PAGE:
Child mortality and household characteristics: is child mortality a question of household type and size?

Allen Kabagenyi, Department of Population Studies, Institute of Statistics & Applied Economics, Makerere University

Uganda has one of the highest Infant Mortality Rates of 76 deaths per 1000 far above the world’s average of 52 deaths /1000 live births. Of those who survive to the first birthday 67 out of 1000 die before reaching their fifth birthday. The study established the relationship between household structure and child mortality. Using survey data on 4,169 respondents in 14 districts of Uganda, Brass’ indirect techniques for mortality estimation were employed to establish the mortality rates. In addition, logistic regression procedures examined factors associated with child mortality. Findings present wide mortality differentials by household type, place of residence, and household size. Mother’s education and children ever born were highly associated with child mortality. Overall, there is unmet need for adult literacy, secondary and above education, sensitization about effects of large households and children ever born.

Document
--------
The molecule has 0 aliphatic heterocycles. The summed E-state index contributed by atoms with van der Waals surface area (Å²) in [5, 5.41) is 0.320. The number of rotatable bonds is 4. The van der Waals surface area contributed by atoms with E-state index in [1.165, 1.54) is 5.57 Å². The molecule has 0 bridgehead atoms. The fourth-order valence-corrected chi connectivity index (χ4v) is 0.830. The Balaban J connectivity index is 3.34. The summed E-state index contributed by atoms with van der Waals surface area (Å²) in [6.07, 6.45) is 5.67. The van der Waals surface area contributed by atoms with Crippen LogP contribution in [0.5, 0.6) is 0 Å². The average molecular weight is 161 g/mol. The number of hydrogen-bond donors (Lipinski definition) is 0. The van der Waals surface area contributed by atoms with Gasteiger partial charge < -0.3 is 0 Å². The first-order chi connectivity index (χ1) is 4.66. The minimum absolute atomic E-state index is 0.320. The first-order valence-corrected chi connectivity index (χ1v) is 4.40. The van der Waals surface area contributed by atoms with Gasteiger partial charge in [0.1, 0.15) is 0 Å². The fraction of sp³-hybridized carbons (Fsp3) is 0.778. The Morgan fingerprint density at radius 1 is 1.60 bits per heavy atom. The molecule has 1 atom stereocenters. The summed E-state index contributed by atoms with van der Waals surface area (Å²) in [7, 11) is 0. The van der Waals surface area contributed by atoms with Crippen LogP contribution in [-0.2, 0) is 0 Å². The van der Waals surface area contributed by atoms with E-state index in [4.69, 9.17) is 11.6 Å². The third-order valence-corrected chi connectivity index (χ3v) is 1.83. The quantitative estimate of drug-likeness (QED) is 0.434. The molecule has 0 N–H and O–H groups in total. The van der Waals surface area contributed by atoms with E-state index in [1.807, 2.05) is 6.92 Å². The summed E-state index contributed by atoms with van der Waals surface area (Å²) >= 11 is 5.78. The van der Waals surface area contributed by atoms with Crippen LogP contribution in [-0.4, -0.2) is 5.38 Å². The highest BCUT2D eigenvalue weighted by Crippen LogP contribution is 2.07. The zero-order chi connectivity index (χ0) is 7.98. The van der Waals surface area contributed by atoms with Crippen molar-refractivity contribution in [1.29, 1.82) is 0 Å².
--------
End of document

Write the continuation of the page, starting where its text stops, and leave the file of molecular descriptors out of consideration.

See paper

Presented in Poster Session 4: Health and ageing